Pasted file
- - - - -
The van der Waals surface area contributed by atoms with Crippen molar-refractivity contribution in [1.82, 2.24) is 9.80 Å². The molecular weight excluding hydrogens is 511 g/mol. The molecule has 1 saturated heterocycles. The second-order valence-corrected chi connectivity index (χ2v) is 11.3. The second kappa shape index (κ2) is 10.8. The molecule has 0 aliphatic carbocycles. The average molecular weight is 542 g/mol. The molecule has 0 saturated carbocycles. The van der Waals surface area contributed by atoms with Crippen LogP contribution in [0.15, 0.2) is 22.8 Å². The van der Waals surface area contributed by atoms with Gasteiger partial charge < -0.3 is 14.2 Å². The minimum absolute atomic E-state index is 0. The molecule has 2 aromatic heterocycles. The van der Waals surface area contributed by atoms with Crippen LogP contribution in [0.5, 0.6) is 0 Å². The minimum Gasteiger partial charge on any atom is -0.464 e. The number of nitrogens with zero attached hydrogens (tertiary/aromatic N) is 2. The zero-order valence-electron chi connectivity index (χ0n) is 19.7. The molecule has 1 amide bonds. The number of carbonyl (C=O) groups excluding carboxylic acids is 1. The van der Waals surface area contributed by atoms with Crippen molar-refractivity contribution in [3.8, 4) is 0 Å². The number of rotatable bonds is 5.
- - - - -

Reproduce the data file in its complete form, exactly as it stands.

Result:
The van der Waals surface area contributed by atoms with Crippen molar-refractivity contribution in [1.82, 2.24) is 9.80 Å². The molecular weight excluding hydrogens is 511 g/mol. The molecule has 1 saturated heterocycles. The second-order valence-corrected chi connectivity index (χ2v) is 11.3. The second kappa shape index (κ2) is 10.8. The molecule has 0 aliphatic carbocycles. The average molecular weight is 542 g/mol. The molecule has 0 saturated carbocycles. The van der Waals surface area contributed by atoms with Crippen LogP contribution in [0.15, 0.2) is 22.8 Å². The van der Waals surface area contributed by atoms with Gasteiger partial charge < -0.3 is 14.2 Å². The minimum absolute atomic E-state index is 0. The molecule has 2 aromatic heterocycles. The van der Waals surface area contributed by atoms with Crippen LogP contribution in [0.5, 0.6) is 0 Å². The minimum Gasteiger partial charge on any atom is -0.464 e. The number of nitrogens with zero attached hydrogens (tertiary/aromatic N) is 2. The zero-order valence-electron chi connectivity index (χ0n) is 19.7. The molecule has 1 amide bonds. The number of carbonyl (C=O) groups excluding carboxylic acids is 1. The van der Waals surface area contributed by atoms with Crippen molar-refractivity contribution in [3.8, 4) is 0 Å². The number of rotatable bonds is 5.